Charity and Joy

In 1907, a tune from one of the most loved symphonies in classical music inspires Henry Van Dyke to write a poem. The author’s own commentary on it:

These verses are simple expressions of common Christian feelings and desires in this present time—hymns of today that may be sung together by people who know the thought of the age, and are not afraid that any truth of science will destroy religion, or any revolution on earth overthrow the kingdom of heaven. Therefore this is a hymn of trust and joy and hope.

Your other choice is another Latin text with a multitude of settings–traditional chant, Taizé, Paul Benoit (WLP), and many classical composers through the ages. If you feel this is ganging up on Beethoven and a Presbyterian minister, vote for the higher seed, though likely underdog.

The hymn Ubi Caritas has long resided on Holy Thursday, but the Vatican II reforms nudged it from footwashing to the preparation of the altar and gifts.

The Latin text of verse one:

Ubi caritas et amor, Deus ibi est.
Congregavit nos in unum Christi amor.
Exultemus, et in ipso jucundemur.
Timeamus, et amemus Deum vivum.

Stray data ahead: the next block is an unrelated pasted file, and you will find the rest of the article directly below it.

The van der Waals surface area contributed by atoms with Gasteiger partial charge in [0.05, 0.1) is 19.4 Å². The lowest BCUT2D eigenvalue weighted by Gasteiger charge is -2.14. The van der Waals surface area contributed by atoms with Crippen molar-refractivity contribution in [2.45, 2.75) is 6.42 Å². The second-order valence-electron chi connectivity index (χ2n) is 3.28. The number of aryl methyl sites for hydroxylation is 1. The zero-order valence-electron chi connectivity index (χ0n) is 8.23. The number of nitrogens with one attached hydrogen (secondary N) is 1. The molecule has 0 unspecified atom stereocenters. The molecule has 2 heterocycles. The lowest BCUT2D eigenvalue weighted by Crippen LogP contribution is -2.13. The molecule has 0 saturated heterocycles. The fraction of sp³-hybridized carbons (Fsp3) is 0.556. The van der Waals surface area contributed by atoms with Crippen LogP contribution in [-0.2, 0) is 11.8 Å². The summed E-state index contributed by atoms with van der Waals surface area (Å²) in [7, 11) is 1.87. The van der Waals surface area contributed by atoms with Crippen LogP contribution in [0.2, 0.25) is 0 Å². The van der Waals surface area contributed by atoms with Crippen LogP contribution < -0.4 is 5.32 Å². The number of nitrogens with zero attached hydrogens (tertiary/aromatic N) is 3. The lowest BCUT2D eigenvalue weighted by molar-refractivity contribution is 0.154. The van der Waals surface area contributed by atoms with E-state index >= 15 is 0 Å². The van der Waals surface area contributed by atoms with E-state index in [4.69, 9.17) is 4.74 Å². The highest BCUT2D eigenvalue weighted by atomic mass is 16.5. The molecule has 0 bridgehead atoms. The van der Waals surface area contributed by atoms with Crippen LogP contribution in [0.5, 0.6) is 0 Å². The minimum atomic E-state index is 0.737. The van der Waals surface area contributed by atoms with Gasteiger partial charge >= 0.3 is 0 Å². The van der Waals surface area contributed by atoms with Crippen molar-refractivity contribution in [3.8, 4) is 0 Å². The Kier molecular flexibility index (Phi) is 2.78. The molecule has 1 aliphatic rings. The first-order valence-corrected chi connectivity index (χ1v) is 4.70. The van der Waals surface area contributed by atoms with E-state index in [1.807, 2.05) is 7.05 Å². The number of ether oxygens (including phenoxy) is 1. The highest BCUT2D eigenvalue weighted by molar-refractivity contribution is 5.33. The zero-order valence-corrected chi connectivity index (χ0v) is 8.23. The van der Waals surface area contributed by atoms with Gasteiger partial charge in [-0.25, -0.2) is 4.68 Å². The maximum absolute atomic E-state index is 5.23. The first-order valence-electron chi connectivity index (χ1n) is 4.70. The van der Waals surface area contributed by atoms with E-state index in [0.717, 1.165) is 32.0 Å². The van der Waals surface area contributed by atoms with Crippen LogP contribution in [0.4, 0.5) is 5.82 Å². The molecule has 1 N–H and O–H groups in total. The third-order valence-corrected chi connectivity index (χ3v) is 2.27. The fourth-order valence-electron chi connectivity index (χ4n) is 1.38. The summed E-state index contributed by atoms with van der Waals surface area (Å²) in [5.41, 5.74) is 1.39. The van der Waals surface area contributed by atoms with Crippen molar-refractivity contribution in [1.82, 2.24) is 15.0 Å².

Et ex corde diligamus nos sincero.

Which is translated as:

Where charity and love are, God is there.
Christ’s love has gathered us into one.
Let us rejoice and be pleased in Him.
Let us fear, and let us love the living God.
And may we love each other with a sincere heart.

This text is very, very old. Some scholars think it dates to the earliest centuries of Christianity. The theme goes back to the teachings of Christ, especially the example of the Paschal Mystery. But it also is eminently suitable for any observance of vocation, love, and service: marriage, ordination, or some other serious commitment.


About catholicsensibility

Todd lives in the Pacific Northwest, serving a Catholic parish as a lay minister.
This entry was posted in 2012 Dance, Liturgical Music. Bookmark the permalink.

One Response to Charity and Joy

  1. Liam says:

    If using the tune ODE TO JOY, please please please don’t use the squared-off rip-off, but Beethoven’s anticipated rhythm for the final couplet, like this:

    That anticipation is what makes the whole thing work; removing it is like taking the showpiece pearl out of a golden pendant necklace.

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